First it was the incredible shrinking plane. As 747 jumbo jets began to disappear, narrow-body planes took over. While the 747s also had the standard 3-4-3 seating layout, the seats were roomier and had legroom. The new crop of planes flying overseas seem to be precision designed for 14-year-old malnourished pygmies.
Then came fuel surcharges, which amazingly never seemed to disappear even after fuel costs came down.
Next in the continuing campaign to treat passengers like cargo in the supply management chain, came baggage limits. Two suitcases per passenger became one. Ostensibly, this policy reduced the weight and fuel use of planes. It definitely fattened the wallets of airlines cashing in with fees for fuel economies.
Now the other shoe has dropped. (Not to worry. You won’t need shoes anyway, since there’s no room for your legs and feet on the planes.)
Don’t look now, but your carry-on is too big. That’s right. You can give one of your kids th at new carry-on with the wheels you just bought for your next flight. It will make a nice bookbag. Odds are it won’t meet the new shrink regulations.
Global airlines announced Tuesday a new guideline that recommends shrinking carry-on bags, in an effort to free up space in packed overhead bins.
The guideline is not binding. That doesn’t mean it opens easily; it means they can waive the requirement at their discretion. Good luck.
Many existing bags currently in compliance with airline rules would not be given preferential treatment in the boarding process. What that means in plain English is that not only will you be hassled about the size of your carry-on, you can also expect chaos on the waiting lines while the ground crew tries to get the rules straight. Don’t worry about security, though. The TSA will continue to divest you of your water bottles and hand cream. Unless, of course, you manage to hide them in a carry-on packed with firearms and bombs. Those seem to get through without any problem.
Since nobody really knows what’s what, guidelines to be implemented are murky. You might be forced to (surprise!) pay a fee to check your bags.
So how did this happen? “Once again, the airlines find a way to make their problem the passenger’s problem — and an expensive problem at that,” said Henry Harteveldt, a travel industry analyst and advisor. “The lack of overhead space is due to airlines cramming too many seats on planes and charging passengers to check their suitcases,” he said.
Just to add to the confusion, the new standards aren’t standardized yet.
Airlines around the globe have varying standards — different enough that a carry-on bag that is acceptable to one airline isn’t allowed in the cabin of another. The airline trade group says the new guideline will not necessarily replace each airline’s rules on bag size, but gives them a uniform measurement that “will help iron out inconsistencies.”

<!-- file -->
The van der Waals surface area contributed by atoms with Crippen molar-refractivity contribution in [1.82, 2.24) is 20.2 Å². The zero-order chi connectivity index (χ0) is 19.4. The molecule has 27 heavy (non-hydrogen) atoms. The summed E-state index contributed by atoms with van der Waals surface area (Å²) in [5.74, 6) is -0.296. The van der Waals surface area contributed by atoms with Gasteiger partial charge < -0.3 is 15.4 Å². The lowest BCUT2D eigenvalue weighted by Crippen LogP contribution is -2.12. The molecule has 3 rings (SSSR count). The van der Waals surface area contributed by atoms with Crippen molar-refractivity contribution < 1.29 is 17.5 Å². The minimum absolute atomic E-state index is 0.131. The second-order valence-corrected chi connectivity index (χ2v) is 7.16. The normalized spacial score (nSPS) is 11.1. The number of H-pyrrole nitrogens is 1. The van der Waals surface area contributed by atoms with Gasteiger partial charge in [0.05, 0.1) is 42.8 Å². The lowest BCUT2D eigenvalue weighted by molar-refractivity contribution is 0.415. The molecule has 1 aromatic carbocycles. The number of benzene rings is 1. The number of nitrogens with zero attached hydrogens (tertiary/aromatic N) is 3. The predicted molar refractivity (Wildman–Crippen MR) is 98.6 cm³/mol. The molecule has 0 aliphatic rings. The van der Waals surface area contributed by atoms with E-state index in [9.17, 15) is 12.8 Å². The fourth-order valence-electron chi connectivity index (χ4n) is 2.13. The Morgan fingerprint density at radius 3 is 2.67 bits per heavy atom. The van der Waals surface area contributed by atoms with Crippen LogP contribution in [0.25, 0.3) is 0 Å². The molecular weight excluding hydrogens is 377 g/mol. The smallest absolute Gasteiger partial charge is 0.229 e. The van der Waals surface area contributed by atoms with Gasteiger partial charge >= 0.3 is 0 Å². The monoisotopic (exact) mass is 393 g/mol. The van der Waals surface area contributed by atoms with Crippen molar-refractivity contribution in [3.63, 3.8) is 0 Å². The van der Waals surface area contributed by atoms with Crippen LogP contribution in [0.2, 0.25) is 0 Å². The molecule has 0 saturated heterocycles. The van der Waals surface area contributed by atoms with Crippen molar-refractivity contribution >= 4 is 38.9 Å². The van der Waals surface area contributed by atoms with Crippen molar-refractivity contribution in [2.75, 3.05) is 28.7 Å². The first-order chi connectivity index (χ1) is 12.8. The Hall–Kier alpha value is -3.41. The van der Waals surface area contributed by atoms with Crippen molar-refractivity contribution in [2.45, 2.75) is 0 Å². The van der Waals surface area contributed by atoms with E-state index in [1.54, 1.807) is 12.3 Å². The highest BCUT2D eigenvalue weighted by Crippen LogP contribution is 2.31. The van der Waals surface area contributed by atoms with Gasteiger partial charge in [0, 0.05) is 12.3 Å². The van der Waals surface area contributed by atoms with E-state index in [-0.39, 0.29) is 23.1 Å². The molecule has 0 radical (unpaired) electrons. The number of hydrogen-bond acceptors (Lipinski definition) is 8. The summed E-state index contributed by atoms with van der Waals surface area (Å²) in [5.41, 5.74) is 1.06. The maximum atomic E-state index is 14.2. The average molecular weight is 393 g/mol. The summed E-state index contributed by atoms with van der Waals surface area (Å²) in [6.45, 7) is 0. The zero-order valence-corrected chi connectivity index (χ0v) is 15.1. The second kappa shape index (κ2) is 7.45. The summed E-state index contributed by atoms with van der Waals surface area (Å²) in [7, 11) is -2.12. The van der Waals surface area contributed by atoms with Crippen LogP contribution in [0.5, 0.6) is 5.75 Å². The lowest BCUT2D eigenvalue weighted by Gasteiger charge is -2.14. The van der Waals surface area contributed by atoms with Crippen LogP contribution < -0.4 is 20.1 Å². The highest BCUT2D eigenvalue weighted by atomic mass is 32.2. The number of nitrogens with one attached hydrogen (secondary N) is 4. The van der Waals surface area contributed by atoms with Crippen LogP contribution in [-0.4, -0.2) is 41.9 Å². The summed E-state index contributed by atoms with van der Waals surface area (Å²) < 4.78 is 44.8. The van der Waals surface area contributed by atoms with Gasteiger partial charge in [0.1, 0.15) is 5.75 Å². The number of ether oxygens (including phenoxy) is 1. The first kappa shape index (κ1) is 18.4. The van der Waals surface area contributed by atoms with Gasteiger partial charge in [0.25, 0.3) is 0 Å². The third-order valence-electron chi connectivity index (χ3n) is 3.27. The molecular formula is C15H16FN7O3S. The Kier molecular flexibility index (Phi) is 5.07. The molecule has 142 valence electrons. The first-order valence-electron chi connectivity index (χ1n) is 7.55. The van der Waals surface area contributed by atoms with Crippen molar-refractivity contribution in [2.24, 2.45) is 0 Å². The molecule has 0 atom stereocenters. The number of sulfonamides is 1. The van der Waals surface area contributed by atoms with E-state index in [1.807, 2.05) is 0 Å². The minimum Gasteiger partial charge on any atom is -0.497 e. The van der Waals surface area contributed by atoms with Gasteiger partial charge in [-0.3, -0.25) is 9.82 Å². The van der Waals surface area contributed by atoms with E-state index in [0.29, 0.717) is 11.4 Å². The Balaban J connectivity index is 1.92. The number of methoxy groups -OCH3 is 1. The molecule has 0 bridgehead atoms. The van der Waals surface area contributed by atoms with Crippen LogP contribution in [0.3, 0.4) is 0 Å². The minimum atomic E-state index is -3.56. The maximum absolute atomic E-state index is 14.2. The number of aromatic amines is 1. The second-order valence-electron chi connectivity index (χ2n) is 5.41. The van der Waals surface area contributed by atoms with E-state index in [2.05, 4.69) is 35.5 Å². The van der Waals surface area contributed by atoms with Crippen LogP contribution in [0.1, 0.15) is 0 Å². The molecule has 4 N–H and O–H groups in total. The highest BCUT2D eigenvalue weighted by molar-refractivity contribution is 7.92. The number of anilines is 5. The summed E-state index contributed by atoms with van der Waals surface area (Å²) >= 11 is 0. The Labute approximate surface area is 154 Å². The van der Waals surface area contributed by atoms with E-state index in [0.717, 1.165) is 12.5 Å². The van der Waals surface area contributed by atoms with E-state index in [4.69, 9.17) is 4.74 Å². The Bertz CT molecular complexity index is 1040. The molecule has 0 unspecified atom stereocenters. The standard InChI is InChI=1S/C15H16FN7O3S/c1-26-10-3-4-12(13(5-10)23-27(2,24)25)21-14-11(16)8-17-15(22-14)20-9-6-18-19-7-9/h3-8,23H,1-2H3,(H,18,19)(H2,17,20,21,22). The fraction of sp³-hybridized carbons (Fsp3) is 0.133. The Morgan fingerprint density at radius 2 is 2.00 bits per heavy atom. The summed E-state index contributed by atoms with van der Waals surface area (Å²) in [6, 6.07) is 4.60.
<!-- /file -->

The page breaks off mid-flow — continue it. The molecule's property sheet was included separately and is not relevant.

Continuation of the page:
“Iron out consistencies” sounds ominously like the ancient Sodom Bed. The Gemara (Sanhedrin 109a) relates that in Sodom they had a special bed for guests. One size fit all. Was the guest too tall? No problem, they would cut him to fit the bed. Too short? They would stretch him to fit the bed.
Charlie Leocha, a consumer advocate and co-founder of Travelers United, said if enough airlines adopt these guidelines it will be great for travelers to at least know what size bag is acceptable on multiple airlines. But Leocha measured his own carry-on bag Tuesday — one that he has traveled with for more than a decade and never struggled to fit into an overhead bin. Surprise. He found out that it doesn’t comply with the new suggested size.
“Are the airlines in cahoots with the baggage manufactures? It just seems crazy,” he said.
And don’t trust labels on the bags or even store managers, who may not be up on the latest outrage. Many bags marketed as carry-on compliant actually aren’t.
It’s almost enough to make you miss Tower Air.
Known as a low-cost alternative to flying El Al, from 1983 to 2000, Tower attracted bargain-hunter passengers. It also served many who could not otherwise afford to fly to Israel.
Part of the charm, if you will, of flying Tower was the motley assortment of baggage, including corrugated cartons tied with rope. The image of the bedraggled travelers and their mosaic of pekelach led one wag to label Tower Air, “Ellis Airline.”
They just don’t carry on like that anymore.